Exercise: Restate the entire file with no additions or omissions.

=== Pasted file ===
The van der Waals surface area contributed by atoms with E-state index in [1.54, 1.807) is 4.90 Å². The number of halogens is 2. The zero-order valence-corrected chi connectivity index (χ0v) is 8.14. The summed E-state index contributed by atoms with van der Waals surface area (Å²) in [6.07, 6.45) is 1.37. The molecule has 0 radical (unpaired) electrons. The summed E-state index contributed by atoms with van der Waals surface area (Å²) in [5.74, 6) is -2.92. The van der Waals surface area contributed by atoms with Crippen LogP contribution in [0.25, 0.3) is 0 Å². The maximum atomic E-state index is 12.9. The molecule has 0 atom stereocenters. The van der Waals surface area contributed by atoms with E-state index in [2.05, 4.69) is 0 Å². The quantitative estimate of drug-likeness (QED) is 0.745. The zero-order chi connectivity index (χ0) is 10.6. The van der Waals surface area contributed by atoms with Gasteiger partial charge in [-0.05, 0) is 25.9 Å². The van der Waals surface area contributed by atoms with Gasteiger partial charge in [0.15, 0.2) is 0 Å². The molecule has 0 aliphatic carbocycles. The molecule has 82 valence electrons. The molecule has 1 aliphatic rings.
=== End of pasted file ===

The van der Waals surface area contributed by atoms with E-state index in [1.54, 1.807) is 4.90 Å². The number of halogens is 2. The zero-order valence-corrected chi connectivity index (χ0v) is 8.14. The summed E-state index contributed by atoms with van der Waals surface area (Å²) in [6.07, 6.45) is 1.37. The molecule has 0 radical (unpaired) electrons. The summed E-state index contributed by atoms with van der Waals surface area (Å²) in [5.74, 6) is -2.92. The van der Waals surface area contributed by atoms with Crippen LogP contribution in [0.25, 0.3) is 0 Å². The maximum atomic E-state index is 12.9. The molecule has 0 atom stereocenters. The van der Waals surface area contributed by atoms with E-state index in [2.05, 4.69) is 0 Å². The quantitative estimate of drug-likeness (QED) is 0.745. The zero-order chi connectivity index (χ0) is 10.6. The van der Waals surface area contributed by atoms with Gasteiger partial charge in [-0.05, 0) is 25.9 Å². The van der Waals surface area contributed by atoms with Gasteiger partial charge in [0.15, 0.2) is 0 Å². The molecule has 0 aliphatic carbocycles. The molecule has 82 valence electrons. The molecule has 1 aliphatic rings.